While in Norway there was a change in government. King Oscar was a kind man and consented to the separation from Sweden so there was no war. A Danish prince and an English princess were chosen to be King and Queen of Norway. The new King was named Haaken and the new Queen was named Maud. They had a son about two years old. He became Crown Prince Olaf. It is not often the people get a chance to see royalty in person, but on their way to Tronhjem to be crowned they stopped at various towns. Arendal was the closest to where my relatives lived. A royal yacht brought them ashore where people were waiting to see them. As we were getting ready to go home, a carriage in which the Royal couple were riding came down the road close to where we were anchored and we got a good look at them. They smiled and waved to us. I also visited my mother’s home and met my maternal Grandfather. Both grandfathers had been captains of sailing ships. Both grandmothers had died years ago.
I was glad that I had the chance to see where my parents came from and to see some of the country;. but was glad when I could get back in America. I came by way of New York, and when told that I was a citizen of this country he said; “We can’t keep you from entering.” [This is another line that has stuck in my mind. I imagine she was a pretty youg woman and the inspector was probably flirting with her.] I had not forgotten the language. After working two years and getting acquainted with relatives who lived in Brooklyn, I wanted to get back to Galveston but my brother decided to stay in Brooklyn.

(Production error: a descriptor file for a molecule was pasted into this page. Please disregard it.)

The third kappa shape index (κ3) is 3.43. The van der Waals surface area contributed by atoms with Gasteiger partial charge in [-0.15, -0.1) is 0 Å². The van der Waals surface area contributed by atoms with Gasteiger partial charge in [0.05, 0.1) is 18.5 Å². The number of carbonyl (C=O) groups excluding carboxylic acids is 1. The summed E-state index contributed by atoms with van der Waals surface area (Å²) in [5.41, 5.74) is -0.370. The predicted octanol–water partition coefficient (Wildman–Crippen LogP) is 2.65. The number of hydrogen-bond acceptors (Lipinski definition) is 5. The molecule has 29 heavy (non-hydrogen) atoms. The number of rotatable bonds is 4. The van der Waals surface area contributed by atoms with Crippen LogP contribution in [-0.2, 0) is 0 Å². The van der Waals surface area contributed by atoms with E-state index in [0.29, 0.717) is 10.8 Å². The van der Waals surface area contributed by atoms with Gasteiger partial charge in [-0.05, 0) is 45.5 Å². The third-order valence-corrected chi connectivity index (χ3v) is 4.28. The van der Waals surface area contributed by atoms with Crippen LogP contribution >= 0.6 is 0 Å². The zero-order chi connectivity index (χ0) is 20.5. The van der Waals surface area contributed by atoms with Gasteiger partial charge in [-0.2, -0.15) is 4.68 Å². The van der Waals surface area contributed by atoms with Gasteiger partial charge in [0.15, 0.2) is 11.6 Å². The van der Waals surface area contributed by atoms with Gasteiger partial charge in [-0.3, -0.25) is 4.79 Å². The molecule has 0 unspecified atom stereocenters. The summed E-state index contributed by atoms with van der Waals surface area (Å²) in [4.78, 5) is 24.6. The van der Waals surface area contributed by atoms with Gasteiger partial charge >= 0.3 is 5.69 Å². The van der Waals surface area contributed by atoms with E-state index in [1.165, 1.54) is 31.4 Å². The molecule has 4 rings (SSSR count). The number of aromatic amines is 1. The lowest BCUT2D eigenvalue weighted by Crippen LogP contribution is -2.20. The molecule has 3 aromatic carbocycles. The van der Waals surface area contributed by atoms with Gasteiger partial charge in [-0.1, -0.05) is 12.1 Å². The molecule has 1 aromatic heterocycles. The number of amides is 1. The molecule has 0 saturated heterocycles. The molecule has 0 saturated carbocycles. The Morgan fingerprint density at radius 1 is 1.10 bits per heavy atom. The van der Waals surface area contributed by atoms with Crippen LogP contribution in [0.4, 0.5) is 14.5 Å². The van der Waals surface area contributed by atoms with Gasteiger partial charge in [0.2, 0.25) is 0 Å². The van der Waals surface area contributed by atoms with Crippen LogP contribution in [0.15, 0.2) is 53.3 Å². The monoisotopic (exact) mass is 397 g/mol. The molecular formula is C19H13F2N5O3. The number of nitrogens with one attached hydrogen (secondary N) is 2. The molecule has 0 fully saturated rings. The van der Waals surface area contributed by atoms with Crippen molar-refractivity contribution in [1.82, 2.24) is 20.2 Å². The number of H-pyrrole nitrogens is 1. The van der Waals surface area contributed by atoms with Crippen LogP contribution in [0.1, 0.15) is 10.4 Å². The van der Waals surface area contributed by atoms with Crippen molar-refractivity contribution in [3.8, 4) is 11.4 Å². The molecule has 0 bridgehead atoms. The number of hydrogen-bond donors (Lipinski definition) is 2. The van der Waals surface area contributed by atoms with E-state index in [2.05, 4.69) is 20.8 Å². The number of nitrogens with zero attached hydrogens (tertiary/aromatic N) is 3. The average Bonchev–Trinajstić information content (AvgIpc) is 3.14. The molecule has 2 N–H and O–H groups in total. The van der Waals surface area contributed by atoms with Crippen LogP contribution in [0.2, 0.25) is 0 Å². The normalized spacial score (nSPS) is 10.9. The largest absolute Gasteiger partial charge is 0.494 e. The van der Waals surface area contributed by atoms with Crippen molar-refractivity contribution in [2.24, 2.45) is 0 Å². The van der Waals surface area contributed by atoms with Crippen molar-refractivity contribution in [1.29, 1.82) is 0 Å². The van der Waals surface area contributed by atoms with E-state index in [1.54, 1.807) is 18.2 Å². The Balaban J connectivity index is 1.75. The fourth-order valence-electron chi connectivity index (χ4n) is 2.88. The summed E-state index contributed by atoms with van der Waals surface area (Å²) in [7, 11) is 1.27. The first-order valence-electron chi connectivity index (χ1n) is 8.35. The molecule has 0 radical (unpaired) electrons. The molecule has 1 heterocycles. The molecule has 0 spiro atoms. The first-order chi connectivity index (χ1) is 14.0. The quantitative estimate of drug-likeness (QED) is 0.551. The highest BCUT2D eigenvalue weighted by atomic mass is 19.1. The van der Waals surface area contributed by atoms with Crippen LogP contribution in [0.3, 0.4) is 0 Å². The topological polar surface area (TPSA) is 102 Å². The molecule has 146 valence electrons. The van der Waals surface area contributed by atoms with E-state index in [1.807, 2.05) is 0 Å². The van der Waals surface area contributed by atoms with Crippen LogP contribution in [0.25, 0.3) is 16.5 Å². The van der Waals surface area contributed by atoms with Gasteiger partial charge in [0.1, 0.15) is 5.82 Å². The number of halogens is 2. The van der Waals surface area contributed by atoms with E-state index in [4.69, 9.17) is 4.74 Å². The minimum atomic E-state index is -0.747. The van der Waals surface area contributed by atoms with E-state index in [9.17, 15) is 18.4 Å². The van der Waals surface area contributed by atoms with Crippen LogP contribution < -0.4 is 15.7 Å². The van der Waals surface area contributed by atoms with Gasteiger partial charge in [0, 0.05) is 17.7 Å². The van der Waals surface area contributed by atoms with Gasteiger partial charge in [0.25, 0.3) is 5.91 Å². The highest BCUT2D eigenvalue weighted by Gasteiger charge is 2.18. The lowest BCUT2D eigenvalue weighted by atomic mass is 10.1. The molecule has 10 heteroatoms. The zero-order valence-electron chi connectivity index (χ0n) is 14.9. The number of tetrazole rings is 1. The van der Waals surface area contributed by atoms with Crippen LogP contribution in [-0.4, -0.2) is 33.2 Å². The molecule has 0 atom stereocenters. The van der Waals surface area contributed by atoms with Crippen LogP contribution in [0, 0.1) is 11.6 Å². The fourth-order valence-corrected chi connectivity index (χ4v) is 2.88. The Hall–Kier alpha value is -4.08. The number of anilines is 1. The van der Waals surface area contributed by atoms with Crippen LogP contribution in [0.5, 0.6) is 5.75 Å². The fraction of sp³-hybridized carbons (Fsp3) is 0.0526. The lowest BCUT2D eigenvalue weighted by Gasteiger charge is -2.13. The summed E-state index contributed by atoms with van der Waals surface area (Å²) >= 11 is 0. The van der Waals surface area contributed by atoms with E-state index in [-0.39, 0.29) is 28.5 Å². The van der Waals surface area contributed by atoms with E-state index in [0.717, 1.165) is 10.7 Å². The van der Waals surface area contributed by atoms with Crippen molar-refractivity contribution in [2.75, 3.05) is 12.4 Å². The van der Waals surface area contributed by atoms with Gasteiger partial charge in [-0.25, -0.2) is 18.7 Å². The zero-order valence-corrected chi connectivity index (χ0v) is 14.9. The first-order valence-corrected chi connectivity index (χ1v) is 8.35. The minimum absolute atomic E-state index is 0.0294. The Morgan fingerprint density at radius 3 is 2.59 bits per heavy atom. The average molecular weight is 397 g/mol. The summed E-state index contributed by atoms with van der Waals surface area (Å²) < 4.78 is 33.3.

I wrote to my stepmother, and she said to come. It was good to see the place again and meet old. friends. There I took a course in shorthand and typing and worked at that for a while. Then I met the man who later to become my husband. He had come to visit his aunt and uncle who were good friends of my family. He came from Chicago where his parents and sisters and brother lived.
When I came back a seawall in Galveston was under construction and later finished. But since then other sections have been added. In the late thirties my husband and I visited Galveston and by then so many changes had been made I felt like a stranger. A channel had been dug, all the way to Houston allowing steamers to dock there. Thus little shipping is done at Galveston. It is nothing like the old days. A causeway has also been built connecting the city with the mainland, making it easier to get away in case of storm warnings.
After our marriage we settled in Port Huron, Michigan. It was a pretty on the St. Clair River and I would have liked to settle there. [Ed. Another memorable turn of phrase, at least to me.] Our four children were born there. Just across the river was Sarnia, Canada.